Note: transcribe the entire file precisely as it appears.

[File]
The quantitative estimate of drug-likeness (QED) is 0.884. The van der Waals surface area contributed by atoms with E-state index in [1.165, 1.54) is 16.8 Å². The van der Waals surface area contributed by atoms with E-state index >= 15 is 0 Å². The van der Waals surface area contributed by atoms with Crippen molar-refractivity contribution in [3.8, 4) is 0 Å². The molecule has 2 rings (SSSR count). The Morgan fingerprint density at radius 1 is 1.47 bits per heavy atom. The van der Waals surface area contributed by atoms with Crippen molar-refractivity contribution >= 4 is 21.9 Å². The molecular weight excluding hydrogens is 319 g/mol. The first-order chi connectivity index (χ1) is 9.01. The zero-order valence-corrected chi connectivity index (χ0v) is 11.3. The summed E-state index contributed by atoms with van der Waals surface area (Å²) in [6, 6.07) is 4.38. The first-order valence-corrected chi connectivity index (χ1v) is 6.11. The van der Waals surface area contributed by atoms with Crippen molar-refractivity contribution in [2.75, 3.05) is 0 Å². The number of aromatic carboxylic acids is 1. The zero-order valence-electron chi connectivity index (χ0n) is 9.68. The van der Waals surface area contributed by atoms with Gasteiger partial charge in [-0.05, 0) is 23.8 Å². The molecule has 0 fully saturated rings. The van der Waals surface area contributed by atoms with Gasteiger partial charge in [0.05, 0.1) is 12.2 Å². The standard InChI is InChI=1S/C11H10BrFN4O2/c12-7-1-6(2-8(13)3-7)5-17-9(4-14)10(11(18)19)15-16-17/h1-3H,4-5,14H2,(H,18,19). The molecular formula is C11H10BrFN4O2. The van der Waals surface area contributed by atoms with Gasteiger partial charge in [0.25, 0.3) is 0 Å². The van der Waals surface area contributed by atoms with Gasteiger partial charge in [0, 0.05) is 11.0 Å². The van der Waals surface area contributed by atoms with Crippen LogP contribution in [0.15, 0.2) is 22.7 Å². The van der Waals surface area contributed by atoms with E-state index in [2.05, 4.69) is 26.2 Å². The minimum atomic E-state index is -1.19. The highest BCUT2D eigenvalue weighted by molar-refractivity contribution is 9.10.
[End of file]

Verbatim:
The quantitative estimate of drug-likeness (QED) is 0.884. The van der Waals surface area contributed by atoms with E-state index in [1.165, 1.54) is 16.8 Å². The van der Waals surface area contributed by atoms with E-state index >= 15 is 0 Å². The van der Waals surface area contributed by atoms with Crippen molar-refractivity contribution in [3.8, 4) is 0 Å². The molecule has 2 rings (SSSR count). The Morgan fingerprint density at radius 1 is 1.47 bits per heavy atom. The van der Waals surface area contributed by atoms with Crippen molar-refractivity contribution >= 4 is 21.9 Å². The molecular weight excluding hydrogens is 319 g/mol. The first-order chi connectivity index (χ1) is 9.01. The zero-order valence-corrected chi connectivity index (χ0v) is 11.3. The summed E-state index contributed by atoms with van der Waals surface area (Å²) in [6, 6.07) is 4.38. The first-order valence-corrected chi connectivity index (χ1v) is 6.11. The van der Waals surface area contributed by atoms with Crippen molar-refractivity contribution in [2.75, 3.05) is 0 Å². The number of aromatic carboxylic acids is 1. The zero-order valence-electron chi connectivity index (χ0n) is 9.68. The van der Waals surface area contributed by atoms with Gasteiger partial charge in [-0.05, 0) is 23.8 Å². The molecule has 0 fully saturated rings. The van der Waals surface area contributed by atoms with Gasteiger partial charge in [0.05, 0.1) is 12.2 Å². The standard InChI is InChI=1S/C11H10BrFN4O2/c12-7-1-6(2-8(13)3-7)5-17-9(4-14)10(11(18)19)15-16-17/h1-3H,4-5,14H2,(H,18,19). The molecular formula is C11H10BrFN4O2. The van der Waals surface area contributed by atoms with Gasteiger partial charge in [0.25, 0.3) is 0 Å². The van der Waals surface area contributed by atoms with Gasteiger partial charge in [0, 0.05) is 11.0 Å². The van der Waals surface area contributed by atoms with Crippen LogP contribution in [0.15, 0.2) is 22.7 Å². The van der Waals surface area contributed by atoms with E-state index in [2.05, 4.69) is 26.2 Å². The minimum atomic E-state index is -1.19. The highest BCUT2D eigenvalue weighted by molar-refractivity contribution is 9.10.